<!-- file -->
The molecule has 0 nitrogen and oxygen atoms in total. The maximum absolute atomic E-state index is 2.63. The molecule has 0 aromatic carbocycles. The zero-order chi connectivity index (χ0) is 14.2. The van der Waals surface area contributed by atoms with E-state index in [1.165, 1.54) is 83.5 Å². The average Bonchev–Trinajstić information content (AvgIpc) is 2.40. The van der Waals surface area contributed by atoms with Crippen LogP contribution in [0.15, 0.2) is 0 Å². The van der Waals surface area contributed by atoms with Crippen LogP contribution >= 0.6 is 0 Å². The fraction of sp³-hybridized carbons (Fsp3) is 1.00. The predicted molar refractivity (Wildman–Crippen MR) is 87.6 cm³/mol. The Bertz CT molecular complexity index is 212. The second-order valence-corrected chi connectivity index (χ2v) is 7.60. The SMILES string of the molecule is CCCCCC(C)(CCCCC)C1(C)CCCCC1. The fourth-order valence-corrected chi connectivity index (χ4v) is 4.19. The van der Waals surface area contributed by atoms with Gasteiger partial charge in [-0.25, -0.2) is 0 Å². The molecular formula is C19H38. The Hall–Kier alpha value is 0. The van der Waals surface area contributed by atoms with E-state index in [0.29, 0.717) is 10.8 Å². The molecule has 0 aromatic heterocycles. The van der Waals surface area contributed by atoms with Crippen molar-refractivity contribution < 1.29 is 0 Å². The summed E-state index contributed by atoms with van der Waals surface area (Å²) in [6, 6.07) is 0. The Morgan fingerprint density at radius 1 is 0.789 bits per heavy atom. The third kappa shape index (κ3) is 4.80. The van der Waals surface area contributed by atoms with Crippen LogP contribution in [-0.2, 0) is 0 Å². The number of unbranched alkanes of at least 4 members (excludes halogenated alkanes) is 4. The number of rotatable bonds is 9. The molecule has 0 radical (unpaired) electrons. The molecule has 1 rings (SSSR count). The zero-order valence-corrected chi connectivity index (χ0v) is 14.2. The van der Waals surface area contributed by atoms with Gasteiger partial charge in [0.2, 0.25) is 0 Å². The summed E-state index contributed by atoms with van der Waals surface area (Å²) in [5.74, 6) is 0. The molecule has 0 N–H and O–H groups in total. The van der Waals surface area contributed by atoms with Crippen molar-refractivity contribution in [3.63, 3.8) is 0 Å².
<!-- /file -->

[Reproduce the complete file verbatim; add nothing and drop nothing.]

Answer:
The molecule has 0 nitrogen and oxygen atoms in total. The maximum absolute atomic E-state index is 2.63. The molecule has 0 aromatic carbocycles. The zero-order chi connectivity index (χ0) is 14.2. The van der Waals surface area contributed by atoms with E-state index in [1.165, 1.54) is 83.5 Å². The average Bonchev–Trinajstić information content (AvgIpc) is 2.40. The van der Waals surface area contributed by atoms with Crippen LogP contribution in [0.15, 0.2) is 0 Å². The van der Waals surface area contributed by atoms with Crippen LogP contribution >= 0.6 is 0 Å². The fraction of sp³-hybridized carbons (Fsp3) is 1.00. The predicted molar refractivity (Wildman–Crippen MR) is 87.6 cm³/mol. The Bertz CT molecular complexity index is 212. The second-order valence-corrected chi connectivity index (χ2v) is 7.60. The SMILES string of the molecule is CCCCCC(C)(CCCCC)C1(C)CCCCC1. The fourth-order valence-corrected chi connectivity index (χ4v) is 4.19. The van der Waals surface area contributed by atoms with Gasteiger partial charge in [-0.25, -0.2) is 0 Å². The molecular formula is C19H38. The Hall–Kier alpha value is 0. The van der Waals surface area contributed by atoms with E-state index in [0.29, 0.717) is 10.8 Å². The molecule has 0 aromatic heterocycles. The van der Waals surface area contributed by atoms with Crippen molar-refractivity contribution < 1.29 is 0 Å². The summed E-state index contributed by atoms with van der Waals surface area (Å²) in [6, 6.07) is 0. The Morgan fingerprint density at radius 1 is 0.789 bits per heavy atom. The third kappa shape index (κ3) is 4.80. The van der Waals surface area contributed by atoms with Crippen LogP contribution in [-0.2, 0) is 0 Å². The number of unbranched alkanes of at least 4 members (excludes halogenated alkanes) is 4. The number of rotatable bonds is 9. The molecule has 0 radical (unpaired) electrons. The molecule has 1 rings (SSSR count). The zero-order valence-corrected chi connectivity index (χ0v) is 14.2. The van der Waals surface area contributed by atoms with Gasteiger partial charge in [0.2, 0.25) is 0 Å². The summed E-state index contributed by atoms with van der Waals surface area (Å²) in [5.74, 6) is 0. The molecule has 0 N–H and O–H groups in total. The van der Waals surface area contributed by atoms with Crippen molar-refractivity contribution in [3.63, 3.8) is 0 Å².